Movie Review: ARGYLLE Starring Bryce Dallas Howard, Henry Cavill, Sam Rockwell, John Cena
Do you like absurdly good-looking people?
Are you a fan of having so many plot twists, the plot twists have their own plot twists?
Are you needing something to do for two hours and 20 minutes? If so, have I got the movie for you!
Mathew Vaughn has been in the industry for a while, starting as a producer in the 90’s before moving up in the world and directing/producing/writing many of his own movies. When Kingsman: The Secret Service came out in 2014, it was a smash hit. Made for under $100 million, it ended up grossing over $400 million at the box office. I still adore the film; I watch it every now and then when I need something fun to watch, and Taron Egerton has become one of my favorite actors. While its follow-up, The Golden Circle, did similar numbers, it fared worse than its predecessor. The King’s Man, a prequel set during World War I, was released in the dawn of the COVID lockdown, so it’s hard to gauge the box office performance, but it was panned even harder (I admittedly was one of the minority who liked it, certainly better than Circle).
Ten years removed from the initial success of the original Kingsman film, Vaughn is back at it with yet another entry into the espionage action-thriller genre, Argylle. Ostensibly set in a different universe from Kingsman, Argylle tries to give its audience a new slant on the genre: rather than plucking a young person off the street and training them to become a secret agent, the film follows an incredibly successful writer, Elly Conway (Bryce Dallas Howard). Once a struggling waitress, she’s managed to establish herself as a leading spy novelist, successful enough that her novels centered around agent Aubrey Argylle (Henry Caville) have merchandise and action figures.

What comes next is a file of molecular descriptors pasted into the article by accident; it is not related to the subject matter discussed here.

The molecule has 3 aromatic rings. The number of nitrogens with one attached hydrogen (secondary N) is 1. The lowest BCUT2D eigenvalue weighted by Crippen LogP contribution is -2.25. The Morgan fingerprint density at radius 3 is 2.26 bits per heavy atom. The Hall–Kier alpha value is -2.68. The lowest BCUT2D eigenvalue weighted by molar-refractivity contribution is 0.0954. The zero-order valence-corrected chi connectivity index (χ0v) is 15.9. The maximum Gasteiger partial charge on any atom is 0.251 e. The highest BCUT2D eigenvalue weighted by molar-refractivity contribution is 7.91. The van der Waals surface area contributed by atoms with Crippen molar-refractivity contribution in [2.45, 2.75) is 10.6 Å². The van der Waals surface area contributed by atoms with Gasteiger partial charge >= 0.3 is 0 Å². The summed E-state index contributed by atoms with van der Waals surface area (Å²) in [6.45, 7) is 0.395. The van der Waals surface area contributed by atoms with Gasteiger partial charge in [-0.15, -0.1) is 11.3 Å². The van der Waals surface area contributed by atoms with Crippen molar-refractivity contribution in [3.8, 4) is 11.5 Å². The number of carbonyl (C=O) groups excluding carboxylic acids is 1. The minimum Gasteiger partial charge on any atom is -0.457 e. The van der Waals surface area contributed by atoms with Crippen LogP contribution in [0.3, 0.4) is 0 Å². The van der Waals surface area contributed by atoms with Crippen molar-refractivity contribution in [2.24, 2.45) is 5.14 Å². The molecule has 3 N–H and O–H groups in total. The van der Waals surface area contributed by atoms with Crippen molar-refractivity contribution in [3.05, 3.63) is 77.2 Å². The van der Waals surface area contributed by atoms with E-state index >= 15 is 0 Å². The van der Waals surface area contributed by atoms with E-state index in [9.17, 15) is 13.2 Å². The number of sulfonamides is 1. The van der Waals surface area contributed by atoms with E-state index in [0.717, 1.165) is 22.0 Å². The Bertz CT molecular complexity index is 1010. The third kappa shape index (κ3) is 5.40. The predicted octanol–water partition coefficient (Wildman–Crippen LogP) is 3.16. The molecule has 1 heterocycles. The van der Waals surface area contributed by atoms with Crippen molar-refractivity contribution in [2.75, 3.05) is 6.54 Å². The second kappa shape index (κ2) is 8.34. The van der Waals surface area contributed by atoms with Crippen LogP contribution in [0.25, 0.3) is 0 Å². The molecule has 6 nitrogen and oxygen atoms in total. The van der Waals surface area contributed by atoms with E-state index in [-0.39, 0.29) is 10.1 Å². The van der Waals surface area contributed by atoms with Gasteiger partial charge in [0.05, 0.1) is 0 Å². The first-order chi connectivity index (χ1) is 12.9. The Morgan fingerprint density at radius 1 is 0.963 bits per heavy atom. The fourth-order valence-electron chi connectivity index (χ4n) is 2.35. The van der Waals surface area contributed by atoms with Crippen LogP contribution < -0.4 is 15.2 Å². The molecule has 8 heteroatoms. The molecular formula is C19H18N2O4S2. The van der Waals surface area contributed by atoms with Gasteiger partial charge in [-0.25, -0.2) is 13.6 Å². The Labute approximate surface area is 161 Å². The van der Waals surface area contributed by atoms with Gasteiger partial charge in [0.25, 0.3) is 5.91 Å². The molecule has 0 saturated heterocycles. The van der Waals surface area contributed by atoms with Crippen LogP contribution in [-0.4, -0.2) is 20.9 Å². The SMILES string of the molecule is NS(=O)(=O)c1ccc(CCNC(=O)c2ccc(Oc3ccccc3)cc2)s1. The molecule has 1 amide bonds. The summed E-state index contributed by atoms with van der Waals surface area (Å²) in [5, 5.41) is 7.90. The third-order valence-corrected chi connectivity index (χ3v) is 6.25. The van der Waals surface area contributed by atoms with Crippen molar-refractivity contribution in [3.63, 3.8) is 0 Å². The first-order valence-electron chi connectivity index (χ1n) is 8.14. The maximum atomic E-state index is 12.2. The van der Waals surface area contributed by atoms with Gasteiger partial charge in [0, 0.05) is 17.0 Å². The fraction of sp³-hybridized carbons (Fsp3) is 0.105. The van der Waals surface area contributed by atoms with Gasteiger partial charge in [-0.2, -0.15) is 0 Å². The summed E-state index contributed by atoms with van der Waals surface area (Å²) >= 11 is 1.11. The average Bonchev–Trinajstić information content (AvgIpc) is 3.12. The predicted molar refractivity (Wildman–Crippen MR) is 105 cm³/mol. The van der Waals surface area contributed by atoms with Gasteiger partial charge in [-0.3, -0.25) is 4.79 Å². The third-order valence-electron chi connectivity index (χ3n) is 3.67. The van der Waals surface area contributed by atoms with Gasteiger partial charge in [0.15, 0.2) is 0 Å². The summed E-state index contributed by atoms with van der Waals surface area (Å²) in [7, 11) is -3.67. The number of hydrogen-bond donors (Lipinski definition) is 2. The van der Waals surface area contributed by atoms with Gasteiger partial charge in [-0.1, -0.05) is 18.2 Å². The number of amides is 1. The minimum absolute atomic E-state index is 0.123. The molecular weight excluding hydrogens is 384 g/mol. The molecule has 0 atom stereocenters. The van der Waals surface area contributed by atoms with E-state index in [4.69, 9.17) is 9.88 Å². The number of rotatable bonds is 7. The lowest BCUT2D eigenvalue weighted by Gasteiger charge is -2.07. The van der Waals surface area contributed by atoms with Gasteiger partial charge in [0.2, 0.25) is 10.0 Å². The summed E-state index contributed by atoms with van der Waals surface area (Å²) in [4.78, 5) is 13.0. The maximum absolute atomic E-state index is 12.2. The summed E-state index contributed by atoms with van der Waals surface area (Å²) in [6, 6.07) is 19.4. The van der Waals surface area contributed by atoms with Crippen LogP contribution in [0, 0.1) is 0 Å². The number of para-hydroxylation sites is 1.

Just how good is Elly at portraying the world of espionage? Good enough that apparently a real-world spy agency is after her. As it turns out, the manuscript of the novel she’s currently working on is actually unfolding around her, and the agency is desperate for her to finish the novel so it can play out in real life. She’s introduced to this concept in a rather abrupt manner, as a seemingly innocuous man who sits next to her on the train, Aidan (Sam Rockwell), saves her and her cat, Alfie (played by Chip, who in real life is the beloved cat of Vaughn and his wife, Claudia Schiffer), from being kidnapped by the mysterious agency known only as The Division.
That’s really about the extent of the plot I’m willing to provide here, as that’s about what the trailer shows, and if there’s one thing Argylle absolutely nails, it’s subterfuge. I saw the trailer repeatedly in theaters and I was pretty excited for the movie I thought I was going to see, but after the first 30 minutes or so, Argylle starts flipping everything on its head. I’d heard the trailer only showed scenes from the first 20 minutes of the film to avoid spoilers, and while that’s not completely true, it’s accurate enough that I’m going to abide by that idea.
Unfortunately, the film’s biggest strength also becomes its biggest flaw. This film is packed with so many plot twists, it starts unraveling in the second half. Vaughn tries his absolute best to be as clever as possible, and while it does succeed at times, I couldn’t help but think people left the theater wondering what the hell they’d just watched. I enjoy clever, smart movies that make you think and surprise you at times, but I can only take so many “a-ha!” moments in a single sitting before I start to just rage internally. The movie even ends with a (light-hearted) plot twist, and the mid-credits scene makes it even worse.
Argylle is billed as an action-comedy, so it doesn’t take itself too seriously – until it does. At times, it bounces back and forth between an absurd comedy with outlandish, over-the-top, brightly-colored action sequences that will call back to the head-popping rainbow-generating scene in the original Kingsman (not the first or only such reference, by the way) and brutally fast hand-to-hand combat with some attempts at being somewhat serious. The tone shift is noticeable, and I don’t think it’s a good thing.
On the plus side, I think most of the actors did well with their performances, and I found myself laughing audibly a few times and chuckling at others. My friend who accompanied me, Tori, wasn’t as amused, claiming, “The movie seemed like it should be a comedy but I only laughed a handful of times.” She also felt the actors didn’t really play to their strengths, with the exception of Cavill.
It’s hard for me to strongly recommend this movie, despite my best efforts to like it. There is some stuff in there to like, but at the same time, there’s a lot left to be desired. It certainly has its enjoyable moments The film tries too hard to outwit itself, and unfortunately, I think it succeeded.
Argylle gets a C+